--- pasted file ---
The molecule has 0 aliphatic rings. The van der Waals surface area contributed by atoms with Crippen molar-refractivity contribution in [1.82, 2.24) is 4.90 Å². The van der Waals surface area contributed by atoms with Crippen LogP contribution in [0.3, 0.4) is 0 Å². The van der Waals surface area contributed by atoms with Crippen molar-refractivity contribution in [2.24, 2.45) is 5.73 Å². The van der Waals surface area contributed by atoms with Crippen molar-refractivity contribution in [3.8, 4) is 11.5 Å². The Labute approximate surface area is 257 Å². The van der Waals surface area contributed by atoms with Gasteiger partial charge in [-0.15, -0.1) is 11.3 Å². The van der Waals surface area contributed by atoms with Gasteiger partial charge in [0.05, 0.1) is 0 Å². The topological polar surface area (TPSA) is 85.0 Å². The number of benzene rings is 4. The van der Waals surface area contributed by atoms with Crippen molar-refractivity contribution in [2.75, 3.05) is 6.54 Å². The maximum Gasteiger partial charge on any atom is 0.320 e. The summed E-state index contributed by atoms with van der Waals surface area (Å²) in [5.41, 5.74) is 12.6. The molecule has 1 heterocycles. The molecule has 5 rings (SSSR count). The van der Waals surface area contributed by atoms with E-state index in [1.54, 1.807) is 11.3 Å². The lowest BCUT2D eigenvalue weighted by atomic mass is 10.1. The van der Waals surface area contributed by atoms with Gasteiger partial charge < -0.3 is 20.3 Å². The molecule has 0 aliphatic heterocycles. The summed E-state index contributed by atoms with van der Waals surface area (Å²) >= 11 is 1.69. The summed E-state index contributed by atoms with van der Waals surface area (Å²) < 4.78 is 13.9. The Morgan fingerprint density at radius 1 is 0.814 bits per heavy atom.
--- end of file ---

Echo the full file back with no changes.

The molecule has 0 aliphatic rings. The van der Waals surface area contributed by atoms with Crippen molar-refractivity contribution in [1.82, 2.24) is 4.90 Å². The van der Waals surface area contributed by atoms with Crippen LogP contribution in [0.3, 0.4) is 0 Å². The van der Waals surface area contributed by atoms with Crippen molar-refractivity contribution in [2.24, 2.45) is 5.73 Å². The van der Waals surface area contributed by atoms with Crippen molar-refractivity contribution in [3.8, 4) is 11.5 Å². The Labute approximate surface area is 257 Å². The van der Waals surface area contributed by atoms with Gasteiger partial charge in [-0.15, -0.1) is 11.3 Å². The van der Waals surface area contributed by atoms with Gasteiger partial charge in [0.05, 0.1) is 0 Å². The topological polar surface area (TPSA) is 85.0 Å². The number of benzene rings is 4. The van der Waals surface area contributed by atoms with Crippen molar-refractivity contribution in [2.75, 3.05) is 6.54 Å². The maximum Gasteiger partial charge on any atom is 0.320 e. The summed E-state index contributed by atoms with van der Waals surface area (Å²) in [5.41, 5.74) is 12.6. The molecule has 1 heterocycles. The molecule has 5 rings (SSSR count). The van der Waals surface area contributed by atoms with E-state index in [1.54, 1.807) is 11.3 Å². The lowest BCUT2D eigenvalue weighted by atomic mass is 10.1. The van der Waals surface area contributed by atoms with Gasteiger partial charge < -0.3 is 20.3 Å². The molecule has 0 aliphatic heterocycles. The summed E-state index contributed by atoms with van der Waals surface area (Å²) >= 11 is 1.69. The summed E-state index contributed by atoms with van der Waals surface area (Å²) < 4.78 is 13.9. The Morgan fingerprint density at radius 1 is 0.814 bits per heavy atom.